This is a call to mothers returning to work (and a reminder to their colleagues, clients, family and friends).  Motherhood is not a burden on the workforce, it is a gift to any organisation.

Lots of conversations with my clients who are returning from maternity leave start with understandable concerns about how their new role of mum will integrate with their former identity at work.  How to negotiate with and reassure line managers? Will colleagues and clients question my commitment? Will my request for flexible working be accepted and if yes, will it be career-limiting?

Women can find themselves re-entering the workplace, with an air of apology or a mandate to re-establish herself and re-prove her worth.  This is a lot of pressure to absorb, especially when holding a host of new responsibilities associated with raising children.

My clients often talk about the pressure to look like and feel like a great performer, a great colleague and a great mum.   This pressure can prompt unhelpful comparisons, impact confidence and sense of self, as well as raise questions about their capacity and resilience.

If doubt is creeping in, please remember to reflect on and celebrate the incredible skills you are bringing back with you from maternity leave.

In 2019 Berlin Cameron commissioned a study on leadership and motherhood called ‘Reframing Motherhood”.  75% of the mothers they spoke with stated that being a parent made them better leaders:

“The skills that you develop as a parent — empathy, multitasking, flexibility, understanding, time management, communication skills, staying calm under pressure, and many more — are all skills needed for being successful in the workplace.”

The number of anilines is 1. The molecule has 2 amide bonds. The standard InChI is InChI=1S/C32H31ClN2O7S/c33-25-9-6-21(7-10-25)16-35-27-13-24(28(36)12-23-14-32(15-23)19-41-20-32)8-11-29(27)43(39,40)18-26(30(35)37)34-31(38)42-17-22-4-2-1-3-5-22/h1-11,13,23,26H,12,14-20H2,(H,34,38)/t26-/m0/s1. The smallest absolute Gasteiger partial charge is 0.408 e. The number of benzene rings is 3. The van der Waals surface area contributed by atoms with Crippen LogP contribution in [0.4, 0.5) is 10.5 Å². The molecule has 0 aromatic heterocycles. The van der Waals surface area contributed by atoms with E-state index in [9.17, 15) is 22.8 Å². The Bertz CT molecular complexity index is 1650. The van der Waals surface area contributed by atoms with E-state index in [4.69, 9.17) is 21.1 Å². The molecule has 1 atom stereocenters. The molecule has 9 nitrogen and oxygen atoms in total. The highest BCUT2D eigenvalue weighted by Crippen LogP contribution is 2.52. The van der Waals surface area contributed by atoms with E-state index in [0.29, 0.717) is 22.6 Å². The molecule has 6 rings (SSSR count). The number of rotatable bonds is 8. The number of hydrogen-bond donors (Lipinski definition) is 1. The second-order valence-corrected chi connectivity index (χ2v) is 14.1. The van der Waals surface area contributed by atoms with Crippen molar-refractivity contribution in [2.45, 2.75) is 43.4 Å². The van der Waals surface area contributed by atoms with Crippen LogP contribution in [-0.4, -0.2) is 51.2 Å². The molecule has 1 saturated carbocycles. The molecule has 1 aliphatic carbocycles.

At one of my recent workshops, we added the following to the list:


  • Sense of Purpose
  • Teamwork
  • Delegation
  • Problem-solving
  • Perspective
  • Emotional intelligence
  • Well-honed negotiation skills (many colleagues and clients require less persuasion than our own toddlers and teenagers)


And there are many more.


There will be days where it feels like there are far too many stakeholders to please and too many tasks to achieve.  It can be challenging to ask for more flexibility or understanding.  But this does not detract from your value; to the contrary being a mother is an asset to your workplace and your leadership.

This article was written by Emma Gill, one of Careering into Motherhood’s Partner Coaches. Emma provides career and confidence coaching for individual clients and works with organisations to help them to create more inclusive, supportive workplaces.  She offers free discovery calls for prospective clients.

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